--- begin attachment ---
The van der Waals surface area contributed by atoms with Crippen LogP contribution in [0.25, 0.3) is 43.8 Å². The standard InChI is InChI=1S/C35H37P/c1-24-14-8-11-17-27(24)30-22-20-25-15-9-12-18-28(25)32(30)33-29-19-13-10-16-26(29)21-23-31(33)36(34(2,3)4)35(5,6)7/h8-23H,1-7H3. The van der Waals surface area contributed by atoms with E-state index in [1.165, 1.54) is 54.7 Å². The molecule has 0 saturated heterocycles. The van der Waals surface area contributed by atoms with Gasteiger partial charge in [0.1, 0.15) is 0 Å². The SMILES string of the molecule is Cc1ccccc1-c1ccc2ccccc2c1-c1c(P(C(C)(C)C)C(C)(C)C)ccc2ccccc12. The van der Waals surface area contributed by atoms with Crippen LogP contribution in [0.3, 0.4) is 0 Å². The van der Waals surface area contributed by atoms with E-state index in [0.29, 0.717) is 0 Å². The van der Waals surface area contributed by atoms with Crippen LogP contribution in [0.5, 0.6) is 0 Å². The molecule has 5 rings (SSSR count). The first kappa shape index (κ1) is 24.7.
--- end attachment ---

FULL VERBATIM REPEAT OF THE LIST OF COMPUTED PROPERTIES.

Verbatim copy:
The van der Waals surface area contributed by atoms with Crippen LogP contribution in [0.25, 0.3) is 43.8 Å². The standard InChI is InChI=1S/C35H37P/c1-24-14-8-11-17-27(24)30-22-20-25-15-9-12-18-28(25)32(30)33-29-19-13-10-16-26(29)21-23-31(33)36(34(2,3)4)35(5,6)7/h8-23H,1-7H3. The van der Waals surface area contributed by atoms with E-state index in [1.165, 1.54) is 54.7 Å². The molecule has 0 saturated heterocycles. The van der Waals surface area contributed by atoms with Gasteiger partial charge in [0.1, 0.15) is 0 Å². The SMILES string of the molecule is Cc1ccccc1-c1ccc2ccccc2c1-c1c(P(C(C)(C)C)C(C)(C)C)ccc2ccccc12. The van der Waals surface area contributed by atoms with Crippen LogP contribution in [0.3, 0.4) is 0 Å². The van der Waals surface area contributed by atoms with E-state index in [0.29, 0.717) is 0 Å². The van der Waals surface area contributed by atoms with Crippen LogP contribution in [0.5, 0.6) is 0 Å². The molecule has 5 rings (SSSR count). The first kappa shape index (κ1) is 24.7.